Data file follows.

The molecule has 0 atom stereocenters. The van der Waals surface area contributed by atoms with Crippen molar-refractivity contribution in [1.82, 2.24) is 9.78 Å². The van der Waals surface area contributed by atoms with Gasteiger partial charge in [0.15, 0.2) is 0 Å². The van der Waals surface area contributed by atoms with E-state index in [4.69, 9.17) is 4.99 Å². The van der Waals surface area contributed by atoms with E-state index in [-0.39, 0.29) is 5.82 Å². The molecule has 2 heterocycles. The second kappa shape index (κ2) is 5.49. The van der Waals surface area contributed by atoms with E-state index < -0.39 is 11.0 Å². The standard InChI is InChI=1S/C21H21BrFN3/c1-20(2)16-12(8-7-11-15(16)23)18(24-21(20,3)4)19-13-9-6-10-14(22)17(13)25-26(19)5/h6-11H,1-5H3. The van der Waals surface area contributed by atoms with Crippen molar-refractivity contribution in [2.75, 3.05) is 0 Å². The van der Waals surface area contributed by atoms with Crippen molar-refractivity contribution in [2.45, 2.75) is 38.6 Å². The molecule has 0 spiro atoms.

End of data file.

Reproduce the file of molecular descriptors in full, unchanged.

The molecule has 0 atom stereocenters. The van der Waals surface area contributed by atoms with Crippen molar-refractivity contribution in [1.82, 2.24) is 9.78 Å². The van der Waals surface area contributed by atoms with Gasteiger partial charge in [0.15, 0.2) is 0 Å². The van der Waals surface area contributed by atoms with E-state index in [4.69, 9.17) is 4.99 Å². The van der Waals surface area contributed by atoms with E-state index in [-0.39, 0.29) is 5.82 Å². The molecule has 2 heterocycles. The second kappa shape index (κ2) is 5.49. The van der Waals surface area contributed by atoms with E-state index < -0.39 is 11.0 Å². The standard InChI is InChI=1S/C21H21BrFN3/c1-20(2)16-12(8-7-11-15(16)23)18(24-21(20,3)4)19-13-9-6-10-14(22)17(13)25-26(19)5/h6-11H,1-5H3. The van der Waals surface area contributed by atoms with Crippen molar-refractivity contribution in [2.75, 3.05) is 0 Å². The van der Waals surface area contributed by atoms with Crippen molar-refractivity contribution in [2.45, 2.75) is 38.6 Å². The molecule has 0 spiro atoms.